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Children’s staring spells may warrant attention

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Most children who stare off into space are not actually experiencing seizures. Perhaps they are daydreaming about warmer weather or something they are interested in. If you find you can’t get your child’s attention during these stares, though, it won’t hurt to visit his/her primary care physician.

Your child’s doctor will be able to give a more specific diagnosis based on medical history, or refer you to a specialist for diagnosis.

Absence seizures are brief (usually less than 15 seconds) disturbances in brain function due to abnormal electrical activity in the brain. They involve the entire cortex at once, as opposed to other types of seizures, which may only involve parts of the cortex.

One very common symptom is “staring spells.” If you are unable to interrupt these spells by gently touching your child while he is experiencing one, it is a possible sign of an absence seizure. A person may also stop walking or talking mid-sentence, and is usually wide awake and thinking clearly immediately after the seizure.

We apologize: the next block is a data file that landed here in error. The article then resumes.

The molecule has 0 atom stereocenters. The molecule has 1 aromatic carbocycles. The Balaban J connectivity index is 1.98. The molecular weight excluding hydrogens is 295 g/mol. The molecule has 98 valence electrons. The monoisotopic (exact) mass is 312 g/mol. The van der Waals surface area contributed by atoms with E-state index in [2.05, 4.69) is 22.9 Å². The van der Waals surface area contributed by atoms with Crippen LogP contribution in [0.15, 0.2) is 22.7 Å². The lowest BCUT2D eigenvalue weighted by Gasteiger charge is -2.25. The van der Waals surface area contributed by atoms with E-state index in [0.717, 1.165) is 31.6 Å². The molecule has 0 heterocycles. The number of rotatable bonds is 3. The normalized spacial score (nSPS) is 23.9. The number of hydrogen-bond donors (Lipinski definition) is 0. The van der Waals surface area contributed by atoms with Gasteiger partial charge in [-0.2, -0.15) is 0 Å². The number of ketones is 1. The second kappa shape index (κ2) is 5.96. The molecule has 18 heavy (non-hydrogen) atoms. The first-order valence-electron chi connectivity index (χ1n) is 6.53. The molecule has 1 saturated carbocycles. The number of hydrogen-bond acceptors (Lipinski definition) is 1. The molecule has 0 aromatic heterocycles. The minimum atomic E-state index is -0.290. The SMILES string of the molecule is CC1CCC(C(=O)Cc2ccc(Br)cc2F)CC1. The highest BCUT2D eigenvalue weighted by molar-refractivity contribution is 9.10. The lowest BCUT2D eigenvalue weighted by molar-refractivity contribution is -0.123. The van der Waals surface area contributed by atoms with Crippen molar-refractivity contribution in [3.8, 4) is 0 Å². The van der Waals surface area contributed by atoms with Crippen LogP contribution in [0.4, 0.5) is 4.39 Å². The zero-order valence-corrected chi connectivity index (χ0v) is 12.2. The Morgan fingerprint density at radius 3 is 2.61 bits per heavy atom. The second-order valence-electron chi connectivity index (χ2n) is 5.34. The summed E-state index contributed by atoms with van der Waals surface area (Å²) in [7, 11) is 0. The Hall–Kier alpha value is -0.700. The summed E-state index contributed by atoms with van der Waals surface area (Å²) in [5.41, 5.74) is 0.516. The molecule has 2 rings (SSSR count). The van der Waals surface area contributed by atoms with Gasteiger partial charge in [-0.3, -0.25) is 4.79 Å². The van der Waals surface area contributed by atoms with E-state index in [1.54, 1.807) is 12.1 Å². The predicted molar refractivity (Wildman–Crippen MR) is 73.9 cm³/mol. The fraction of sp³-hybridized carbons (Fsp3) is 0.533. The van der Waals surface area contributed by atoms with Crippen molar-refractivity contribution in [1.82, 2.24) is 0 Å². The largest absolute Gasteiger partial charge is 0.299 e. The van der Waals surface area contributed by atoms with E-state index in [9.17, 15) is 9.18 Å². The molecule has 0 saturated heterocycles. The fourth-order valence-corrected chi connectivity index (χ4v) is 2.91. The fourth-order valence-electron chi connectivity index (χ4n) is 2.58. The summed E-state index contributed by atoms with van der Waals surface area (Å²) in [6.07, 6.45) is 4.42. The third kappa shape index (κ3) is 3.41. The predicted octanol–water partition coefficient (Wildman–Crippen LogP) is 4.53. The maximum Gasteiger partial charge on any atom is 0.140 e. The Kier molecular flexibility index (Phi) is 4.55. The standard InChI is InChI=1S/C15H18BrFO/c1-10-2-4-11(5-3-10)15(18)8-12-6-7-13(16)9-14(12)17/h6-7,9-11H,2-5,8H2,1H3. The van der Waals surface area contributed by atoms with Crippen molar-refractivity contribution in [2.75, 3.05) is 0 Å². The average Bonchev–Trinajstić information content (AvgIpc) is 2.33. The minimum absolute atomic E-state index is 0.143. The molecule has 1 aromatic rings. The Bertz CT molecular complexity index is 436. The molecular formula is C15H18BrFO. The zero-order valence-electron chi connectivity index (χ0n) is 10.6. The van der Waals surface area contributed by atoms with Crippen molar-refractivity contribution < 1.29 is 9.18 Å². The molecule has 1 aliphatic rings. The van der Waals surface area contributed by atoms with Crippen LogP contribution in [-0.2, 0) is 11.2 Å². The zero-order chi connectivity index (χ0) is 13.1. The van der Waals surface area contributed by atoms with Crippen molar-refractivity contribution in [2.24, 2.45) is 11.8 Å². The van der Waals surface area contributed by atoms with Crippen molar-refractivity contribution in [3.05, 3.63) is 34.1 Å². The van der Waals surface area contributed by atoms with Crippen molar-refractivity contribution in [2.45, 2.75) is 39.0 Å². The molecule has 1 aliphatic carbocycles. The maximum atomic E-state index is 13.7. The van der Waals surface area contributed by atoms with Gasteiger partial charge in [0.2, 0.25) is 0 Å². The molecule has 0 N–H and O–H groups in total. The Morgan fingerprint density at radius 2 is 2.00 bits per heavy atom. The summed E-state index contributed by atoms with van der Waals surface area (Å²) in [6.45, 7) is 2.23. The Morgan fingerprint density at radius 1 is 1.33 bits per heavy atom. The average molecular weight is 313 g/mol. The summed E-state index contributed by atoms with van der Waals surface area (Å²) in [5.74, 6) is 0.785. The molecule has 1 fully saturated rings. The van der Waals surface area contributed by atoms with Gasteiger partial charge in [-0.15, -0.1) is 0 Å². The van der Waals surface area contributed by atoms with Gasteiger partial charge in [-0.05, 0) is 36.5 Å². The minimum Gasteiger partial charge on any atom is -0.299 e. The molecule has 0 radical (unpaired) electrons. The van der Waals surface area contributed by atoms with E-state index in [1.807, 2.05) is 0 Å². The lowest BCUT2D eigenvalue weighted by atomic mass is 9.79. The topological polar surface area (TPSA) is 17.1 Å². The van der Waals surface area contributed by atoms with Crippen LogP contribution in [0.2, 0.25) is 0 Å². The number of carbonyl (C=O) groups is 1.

Absence seizures occur most commonly in people under age 20, usually in children ages 4 to 12. They can occur as the only type of seizure but can also happen along with other types of seizures such as generalized tonic-clonic seizures, twitches or jerks or sudden loss of muscle strength.

These seizures can occur rarely or up to hundreds of times a day. They may occur for weeks to months before they are noticed, and may interfere with school function and learning. Sometimes, they may be mistaken for a lack of attention or other misbehavior.

Unexplained difficulties in school and learning issues, along with staring episodes, may be the first indication of these seizures.

Many children outgrow these seizures when they reach adulthood. In the meantime, doctors may prescribe anti-seizure medications. They may also restrict driving and other potentially dangerous activities such as swimming or bathing unsupervised.

If your child is diagnosed with absence seizures, be sure to let the teachers and school know. It is important to have seizure plan and share it with the school. If your child is on a sports team, be sure to let the coach know as well.

Dr. Charlotte Jones is an attending pediatric neurologist at Nationwide Children’s Hospital and an Assistant Professor of Pediatrics at The Ohio State University College of Medicine.

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